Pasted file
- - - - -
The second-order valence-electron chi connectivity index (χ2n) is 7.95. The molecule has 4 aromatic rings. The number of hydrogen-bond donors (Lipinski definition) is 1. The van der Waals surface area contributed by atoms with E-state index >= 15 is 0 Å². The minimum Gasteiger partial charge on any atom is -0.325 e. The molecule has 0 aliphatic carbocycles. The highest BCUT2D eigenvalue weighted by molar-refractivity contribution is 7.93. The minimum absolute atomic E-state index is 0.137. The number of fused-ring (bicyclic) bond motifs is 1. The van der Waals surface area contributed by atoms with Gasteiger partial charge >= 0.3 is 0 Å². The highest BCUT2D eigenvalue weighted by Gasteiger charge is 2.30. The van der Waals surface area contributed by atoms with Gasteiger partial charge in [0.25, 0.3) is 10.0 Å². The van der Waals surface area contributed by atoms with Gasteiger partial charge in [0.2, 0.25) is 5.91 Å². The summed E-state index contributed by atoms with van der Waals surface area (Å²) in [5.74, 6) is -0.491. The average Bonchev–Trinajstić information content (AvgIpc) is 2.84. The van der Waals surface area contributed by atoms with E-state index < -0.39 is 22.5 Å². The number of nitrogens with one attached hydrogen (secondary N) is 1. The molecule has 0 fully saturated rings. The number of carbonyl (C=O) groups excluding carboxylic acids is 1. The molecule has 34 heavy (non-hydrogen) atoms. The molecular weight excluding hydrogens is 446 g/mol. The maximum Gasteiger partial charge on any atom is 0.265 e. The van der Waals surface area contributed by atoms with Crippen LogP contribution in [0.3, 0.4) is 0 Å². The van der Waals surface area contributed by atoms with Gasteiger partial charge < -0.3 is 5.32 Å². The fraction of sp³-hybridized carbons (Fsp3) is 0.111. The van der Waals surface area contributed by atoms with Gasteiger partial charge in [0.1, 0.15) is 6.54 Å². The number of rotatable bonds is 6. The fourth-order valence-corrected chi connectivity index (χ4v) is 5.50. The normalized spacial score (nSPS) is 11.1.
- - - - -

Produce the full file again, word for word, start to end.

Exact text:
The second-order valence-electron chi connectivity index (χ2n) is 7.95. The molecule has 4 aromatic rings. The number of hydrogen-bond donors (Lipinski definition) is 1. The van der Waals surface area contributed by atoms with E-state index >= 15 is 0 Å². The minimum Gasteiger partial charge on any atom is -0.325 e. The molecule has 0 aliphatic carbocycles. The highest BCUT2D eigenvalue weighted by molar-refractivity contribution is 7.93. The minimum absolute atomic E-state index is 0.137. The number of fused-ring (bicyclic) bond motifs is 1. The van der Waals surface area contributed by atoms with Gasteiger partial charge >= 0.3 is 0 Å². The highest BCUT2D eigenvalue weighted by Gasteiger charge is 2.30. The van der Waals surface area contributed by atoms with Gasteiger partial charge in [0.25, 0.3) is 10.0 Å². The van der Waals surface area contributed by atoms with Gasteiger partial charge in [0.2, 0.25) is 5.91 Å². The summed E-state index contributed by atoms with van der Waals surface area (Å²) in [5.74, 6) is -0.491. The average Bonchev–Trinajstić information content (AvgIpc) is 2.84. The van der Waals surface area contributed by atoms with E-state index < -0.39 is 22.5 Å². The number of nitrogens with one attached hydrogen (secondary N) is 1. The molecule has 0 fully saturated rings. The number of carbonyl (C=O) groups excluding carboxylic acids is 1. The molecule has 34 heavy (non-hydrogen) atoms. The molecular weight excluding hydrogens is 446 g/mol. The maximum Gasteiger partial charge on any atom is 0.265 e. The van der Waals surface area contributed by atoms with Crippen LogP contribution in [0.3, 0.4) is 0 Å². The van der Waals surface area contributed by atoms with Gasteiger partial charge < -0.3 is 5.32 Å². The fraction of sp³-hybridized carbons (Fsp3) is 0.111. The van der Waals surface area contributed by atoms with Gasteiger partial charge in [0.1, 0.15) is 6.54 Å². The number of rotatable bonds is 6. The fourth-order valence-corrected chi connectivity index (χ4v) is 5.50. The normalized spacial score (nSPS) is 11.1.